Even if those titles sound foreign to you, the fact that professional eSports tournaments offer prize money of up to US$20mil (S$27.9mil) may entice you to quit your job to go to school. But first things first: Ask yourself these questions to find out if you're cut out for it.
Q1: What on earth is eSports?
“In a nutshell, it’s competitive online gaming,” Ruth Lim (main pic), 24, a trainer at the Singapore Cybersports and Gaming Association (SCOGA) says. “Most people don’t know what eSports is, so our first job as trainers is to explain it.” SCOGA launched its eSports Acacdemy last month and offers two types of courses — a foundation category for avid gamers and a mastery category for those who are gunning to go pro. And why not? The top prize at international tournaments can amount to US$20mil. “We’ve done other boot camps in SCOGA’s 10-year history and we’ve seen results. We know [the training] works, and that there was a need to provide a more structured way for youths to grow themselves in eSports, so the academy naturally followed,” says co-founder Nicholas Khoo.
Q2: How is it even considered a sport?
How strenuous can it be to sit down and play games for hours on end, we hear you noobs asking. You may not know this, but eSports will be a medal event at the 2022 Asian Games in Hangzhou. Besides that, students in the academy’s mastery courses will not only have the help of coaches, but also that of sports psychologists and nutritionists. “This is to get them into shape,” says Dennis Ooi, SCOGA honorary secretary. “People don’t realise that anybody can take out their laptop or phone to play a game. But when millions of dollars are at stake, it’s at a high level where everything comes into play to get you to your peak performance. Precision, control and nutrition all come into play,” says Nicholas. Trainer Check Ho (main pic), 30, sums it up: “The number of hours that a sportsman and an eSports athlete need to put in to reach their peak is comparable. [eSports] is both physically and mentally taxing.”
Q3: Er, so people in eSports have to exercise?
“Absolutely. They definitely don’t have to train as hard as a runner, but they have to maintain a balanced lifestyle and good habits,” explains Dennis, who’s also a semi-professional gamer and a four-time gaming champion. Nicholas elaborates: “In some games, players have to control armies and you have to do as many as 600 actions per minute for extended periods of time. To keep that kind of stamina and precision requires fitness in all aspects. If you’re slower than your opponent in sending instructions to your army, then, sorry, you lose.”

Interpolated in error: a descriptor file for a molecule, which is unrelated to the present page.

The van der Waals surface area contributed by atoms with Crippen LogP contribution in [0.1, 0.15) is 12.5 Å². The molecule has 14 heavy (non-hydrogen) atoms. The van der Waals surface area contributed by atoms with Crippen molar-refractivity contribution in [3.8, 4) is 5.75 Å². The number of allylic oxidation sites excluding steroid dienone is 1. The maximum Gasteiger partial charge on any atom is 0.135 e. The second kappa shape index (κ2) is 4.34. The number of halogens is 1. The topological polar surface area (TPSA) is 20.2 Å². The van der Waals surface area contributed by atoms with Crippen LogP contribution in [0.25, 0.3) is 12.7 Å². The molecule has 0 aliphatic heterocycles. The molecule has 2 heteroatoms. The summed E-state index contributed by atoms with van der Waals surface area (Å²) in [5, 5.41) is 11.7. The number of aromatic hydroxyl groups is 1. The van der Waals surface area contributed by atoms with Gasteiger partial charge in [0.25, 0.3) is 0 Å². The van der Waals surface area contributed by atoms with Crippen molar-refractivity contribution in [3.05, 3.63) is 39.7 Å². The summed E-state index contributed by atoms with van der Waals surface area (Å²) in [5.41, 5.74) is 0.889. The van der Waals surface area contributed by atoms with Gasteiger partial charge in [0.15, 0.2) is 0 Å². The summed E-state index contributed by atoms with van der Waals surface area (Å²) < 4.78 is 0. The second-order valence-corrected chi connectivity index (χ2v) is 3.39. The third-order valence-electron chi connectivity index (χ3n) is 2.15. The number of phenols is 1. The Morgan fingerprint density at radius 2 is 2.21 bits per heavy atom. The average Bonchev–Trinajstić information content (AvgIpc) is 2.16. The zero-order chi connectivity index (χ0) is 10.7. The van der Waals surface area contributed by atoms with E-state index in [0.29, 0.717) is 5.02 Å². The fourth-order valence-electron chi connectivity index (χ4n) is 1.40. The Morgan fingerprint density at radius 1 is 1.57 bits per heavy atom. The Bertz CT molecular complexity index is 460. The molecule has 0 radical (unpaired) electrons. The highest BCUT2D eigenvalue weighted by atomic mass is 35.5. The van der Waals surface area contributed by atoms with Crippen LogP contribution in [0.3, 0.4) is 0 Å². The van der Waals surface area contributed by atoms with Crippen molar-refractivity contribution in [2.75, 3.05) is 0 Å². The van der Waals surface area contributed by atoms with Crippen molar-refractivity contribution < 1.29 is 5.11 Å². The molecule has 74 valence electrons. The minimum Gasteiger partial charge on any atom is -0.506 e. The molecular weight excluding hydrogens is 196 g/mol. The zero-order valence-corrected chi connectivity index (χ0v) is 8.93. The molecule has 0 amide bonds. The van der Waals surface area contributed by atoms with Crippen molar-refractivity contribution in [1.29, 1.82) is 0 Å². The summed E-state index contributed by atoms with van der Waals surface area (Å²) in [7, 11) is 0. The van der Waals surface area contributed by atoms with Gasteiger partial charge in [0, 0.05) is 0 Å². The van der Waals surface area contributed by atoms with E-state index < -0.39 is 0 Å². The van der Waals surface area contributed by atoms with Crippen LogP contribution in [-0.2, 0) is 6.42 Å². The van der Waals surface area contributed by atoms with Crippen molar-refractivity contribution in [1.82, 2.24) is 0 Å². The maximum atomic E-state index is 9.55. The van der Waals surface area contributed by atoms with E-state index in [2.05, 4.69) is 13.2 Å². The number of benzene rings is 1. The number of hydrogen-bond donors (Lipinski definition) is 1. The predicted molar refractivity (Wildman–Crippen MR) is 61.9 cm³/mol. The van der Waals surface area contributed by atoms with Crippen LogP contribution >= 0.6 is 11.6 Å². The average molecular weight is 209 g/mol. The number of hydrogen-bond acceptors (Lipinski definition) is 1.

Q4: I’m in my 30s. Gaming is for kiddos, right?
Wrong. “Our oldest student is in his 40s. The older people come for awareness and to see what it’s all about. Sometimes it’s not about gaming, but also online streaming [where gamers stream videos of them playing the game with accompanying commentary]. We also have classes in personal branding, communications, and how to negotiate your sponsorships,” says Dennis. After all, who doesn’t want to be the next YouTube gaming star like PewDiePie?
Q5: Aren’t gamers glued to the game, like, 24/7? I need to work and my kids need to study in (real) school to get scholarship leh.
Parents, fret not. The eSports Academy has gahmen backing — it’s supported by the National Youth Council. And no, it’s not about playing video games till you forget to eat, sleep or study. A foundation course comprises four classes on weekends, each spanning three to four hours. “It’s about quality, not quantity,” muses Ruth. Check concurs: “I’ve joined competitions since I was 18. Before that, I used to play 12 hours. After I joined a professional team, I still trained for 12 hours but it’s not just about gaming — there’s a lot of studying involved too.” Nicholas says: “Parents have concerns that their kids are spending too much time on gaming because they don’t see it going anywhere. But as the gaming sector grows, there are many job opportunities in the gaming industry and we highlight this to them. But it’s not like they should encourage kids to neglect their studies — in fact, we tell the kids that if they want to stay in the programme, we’ll have to see how well they’re doing in school. We’ve done talks in schools and we tell them that they need to have a back-up plan. Even if you go professional in eSports, like any other sport, you can only do it for so long.”
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Photo: Chee Yan